Traditionally, an organization’s structure can more or less fit into one of the following categories:

Functional Structure

This structure is the most traditional and standard whereby the organization is divided into different business units depending on their purpose/function. This includes functions that we are all familiar with such as HR, Marketing, Finance, Operations, etc. This structure creates small communities of people with talents and strengths in their given function and allows for the organization to capitalize on people’s strengths.

This structure is relatively rigid and does create silos. Many organizations are now shying away from this structure as it can impede effective communication, innovation and employee satisfaction, all factors that have been proven to be somewhat interconnected.

Product Structure

If you work for a large corporation who has several business lines, products or brands, sometimes the company will break down the organization into functioning product silos. This makes sense in certain organizations as it creates harmony and groups that know their product or brand very well.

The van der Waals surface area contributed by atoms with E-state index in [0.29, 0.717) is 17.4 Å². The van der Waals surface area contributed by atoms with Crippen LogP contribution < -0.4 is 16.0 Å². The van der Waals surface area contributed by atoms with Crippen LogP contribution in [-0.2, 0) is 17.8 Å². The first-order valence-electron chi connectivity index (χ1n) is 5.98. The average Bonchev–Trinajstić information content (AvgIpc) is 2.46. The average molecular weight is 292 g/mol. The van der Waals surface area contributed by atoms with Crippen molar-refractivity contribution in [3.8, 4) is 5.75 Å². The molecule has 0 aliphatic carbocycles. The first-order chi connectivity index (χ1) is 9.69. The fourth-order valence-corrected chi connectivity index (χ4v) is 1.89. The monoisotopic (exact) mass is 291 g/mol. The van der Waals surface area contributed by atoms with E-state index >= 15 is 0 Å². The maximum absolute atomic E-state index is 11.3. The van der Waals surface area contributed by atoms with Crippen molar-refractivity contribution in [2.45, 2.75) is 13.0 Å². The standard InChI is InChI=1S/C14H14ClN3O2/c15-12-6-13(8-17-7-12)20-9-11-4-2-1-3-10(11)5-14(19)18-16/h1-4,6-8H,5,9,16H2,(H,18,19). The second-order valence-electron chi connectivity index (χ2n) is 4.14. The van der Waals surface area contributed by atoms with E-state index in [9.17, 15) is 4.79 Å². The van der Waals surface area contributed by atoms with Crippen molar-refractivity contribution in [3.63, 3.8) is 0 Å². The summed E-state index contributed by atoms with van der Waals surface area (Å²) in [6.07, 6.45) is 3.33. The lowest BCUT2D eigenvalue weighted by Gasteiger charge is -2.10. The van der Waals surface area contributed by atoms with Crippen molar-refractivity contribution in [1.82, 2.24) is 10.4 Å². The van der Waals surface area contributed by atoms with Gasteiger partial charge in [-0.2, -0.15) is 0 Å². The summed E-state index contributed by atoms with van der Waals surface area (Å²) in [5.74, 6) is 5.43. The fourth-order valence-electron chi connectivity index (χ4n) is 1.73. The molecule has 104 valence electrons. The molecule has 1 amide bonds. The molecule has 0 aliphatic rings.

This structure can help lessen risk as each product operates almost as an independent organization. However, this structure can, however, give a company a false sense of reality and can cause imbalances. For example, if one product line is suffering financially, but one is doing really well, at a high level, management may not have an accurate and clear picture of the organization’s current situation.

Geographic Structure

Some companies find that it may make more sense to divide their organization by geographic region allowing them to focus more on cultural adaptation and consumer research and relations. This works well for larger, international firms and allows for the sharing of knowledge and experiences, promoting innovation. It does have some increased risks as business lines are interconnected and interdependent.

Matrix Structure

This is becoming the increasing norm as innovative, forward thinking organizations leverage the best parts of all three of the above structures to create a hybrid that suits their needs.